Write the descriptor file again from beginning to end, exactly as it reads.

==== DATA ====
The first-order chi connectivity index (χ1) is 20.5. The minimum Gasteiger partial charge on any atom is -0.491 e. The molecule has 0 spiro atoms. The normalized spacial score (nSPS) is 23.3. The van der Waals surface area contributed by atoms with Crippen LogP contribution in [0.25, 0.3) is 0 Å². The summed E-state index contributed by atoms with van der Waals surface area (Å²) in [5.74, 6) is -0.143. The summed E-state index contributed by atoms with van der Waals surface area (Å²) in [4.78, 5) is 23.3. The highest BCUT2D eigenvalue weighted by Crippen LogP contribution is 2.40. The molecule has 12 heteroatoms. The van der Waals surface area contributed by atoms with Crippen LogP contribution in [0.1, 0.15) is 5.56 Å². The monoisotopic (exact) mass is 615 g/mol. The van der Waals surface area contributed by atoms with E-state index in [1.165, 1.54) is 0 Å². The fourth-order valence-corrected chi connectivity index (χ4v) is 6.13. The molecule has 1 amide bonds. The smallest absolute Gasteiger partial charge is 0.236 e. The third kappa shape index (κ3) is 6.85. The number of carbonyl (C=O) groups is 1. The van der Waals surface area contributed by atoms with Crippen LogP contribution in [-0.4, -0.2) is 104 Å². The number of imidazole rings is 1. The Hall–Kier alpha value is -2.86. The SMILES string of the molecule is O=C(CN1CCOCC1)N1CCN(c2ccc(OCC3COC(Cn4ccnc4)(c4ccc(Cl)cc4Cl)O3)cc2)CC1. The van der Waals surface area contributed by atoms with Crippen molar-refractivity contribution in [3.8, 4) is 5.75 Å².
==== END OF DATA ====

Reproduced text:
The first-order chi connectivity index (χ1) is 20.5. The minimum Gasteiger partial charge on any atom is -0.491 e. The molecule has 0 spiro atoms. The normalized spacial score (nSPS) is 23.3. The van der Waals surface area contributed by atoms with Crippen LogP contribution in [0.25, 0.3) is 0 Å². The summed E-state index contributed by atoms with van der Waals surface area (Å²) in [5.74, 6) is -0.143. The summed E-state index contributed by atoms with van der Waals surface area (Å²) in [4.78, 5) is 23.3. The highest BCUT2D eigenvalue weighted by Crippen LogP contribution is 2.40. The molecule has 12 heteroatoms. The van der Waals surface area contributed by atoms with Crippen LogP contribution in [0.1, 0.15) is 5.56 Å². The monoisotopic (exact) mass is 615 g/mol. The van der Waals surface area contributed by atoms with E-state index in [1.165, 1.54) is 0 Å². The fourth-order valence-corrected chi connectivity index (χ4v) is 6.13. The molecule has 1 amide bonds. The smallest absolute Gasteiger partial charge is 0.236 e. The third kappa shape index (κ3) is 6.85. The number of carbonyl (C=O) groups is 1. The van der Waals surface area contributed by atoms with Crippen LogP contribution in [-0.4, -0.2) is 104 Å². The number of imidazole rings is 1. The Hall–Kier alpha value is -2.86. The SMILES string of the molecule is O=C(CN1CCOCC1)N1CCN(c2ccc(OCC3COC(Cn4ccnc4)(c4ccc(Cl)cc4Cl)O3)cc2)CC1. The van der Waals surface area contributed by atoms with Crippen molar-refractivity contribution in [3.8, 4) is 5.75 Å².